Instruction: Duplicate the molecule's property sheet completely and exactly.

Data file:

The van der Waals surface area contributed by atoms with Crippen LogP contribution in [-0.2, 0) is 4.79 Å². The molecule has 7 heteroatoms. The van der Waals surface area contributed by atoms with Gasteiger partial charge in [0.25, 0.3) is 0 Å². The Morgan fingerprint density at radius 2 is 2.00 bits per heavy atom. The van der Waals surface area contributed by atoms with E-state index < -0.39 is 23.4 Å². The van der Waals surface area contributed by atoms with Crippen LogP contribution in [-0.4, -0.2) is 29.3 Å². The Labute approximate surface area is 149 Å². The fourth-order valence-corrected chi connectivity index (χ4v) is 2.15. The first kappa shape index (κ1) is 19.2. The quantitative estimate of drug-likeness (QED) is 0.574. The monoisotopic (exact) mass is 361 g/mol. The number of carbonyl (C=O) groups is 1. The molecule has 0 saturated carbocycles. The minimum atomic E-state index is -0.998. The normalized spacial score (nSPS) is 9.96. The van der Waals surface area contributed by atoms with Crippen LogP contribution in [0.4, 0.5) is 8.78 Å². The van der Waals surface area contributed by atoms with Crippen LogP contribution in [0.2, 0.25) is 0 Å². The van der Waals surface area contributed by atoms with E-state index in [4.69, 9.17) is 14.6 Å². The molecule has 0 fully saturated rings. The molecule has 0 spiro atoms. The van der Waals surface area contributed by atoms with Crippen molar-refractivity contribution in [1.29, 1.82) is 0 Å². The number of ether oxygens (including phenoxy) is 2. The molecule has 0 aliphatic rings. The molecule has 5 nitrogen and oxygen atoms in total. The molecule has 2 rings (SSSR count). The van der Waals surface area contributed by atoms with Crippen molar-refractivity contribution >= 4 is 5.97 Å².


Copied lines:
The van der Waals surface area contributed by atoms with Crippen LogP contribution in [-0.2, 0) is 4.79 Å². The molecule has 7 heteroatoms. The van der Waals surface area contributed by atoms with Gasteiger partial charge in [0.25, 0.3) is 0 Å². The Morgan fingerprint density at radius 2 is 2.00 bits per heavy atom. The van der Waals surface area contributed by atoms with E-state index < -0.39 is 23.4 Å². The van der Waals surface area contributed by atoms with Crippen LogP contribution in [-0.4, -0.2) is 29.3 Å². The Labute approximate surface area is 149 Å². The fourth-order valence-corrected chi connectivity index (χ4v) is 2.15. The first kappa shape index (κ1) is 19.2. The quantitative estimate of drug-likeness (QED) is 0.574. The monoisotopic (exact) mass is 361 g/mol. The number of carbonyl (C=O) groups is 1. The molecule has 0 saturated carbocycles. The minimum atomic E-state index is -0.998. The normalized spacial score (nSPS) is 9.96. The van der Waals surface area contributed by atoms with Crippen LogP contribution in [0.4, 0.5) is 8.78 Å². The van der Waals surface area contributed by atoms with Crippen LogP contribution in [0.2, 0.25) is 0 Å². The van der Waals surface area contributed by atoms with E-state index in [4.69, 9.17) is 14.6 Å². The molecule has 0 fully saturated rings. The molecule has 0 spiro atoms. The van der Waals surface area contributed by atoms with Crippen molar-refractivity contribution in [1.29, 1.82) is 0 Å². The number of ether oxygens (including phenoxy) is 2. The molecule has 0 aliphatic rings. The molecule has 5 nitrogen and oxygen atoms in total. The molecule has 2 rings (SSSR count). The van der Waals surface area contributed by atoms with Crippen molar-refractivity contribution >= 4 is 5.97 Å².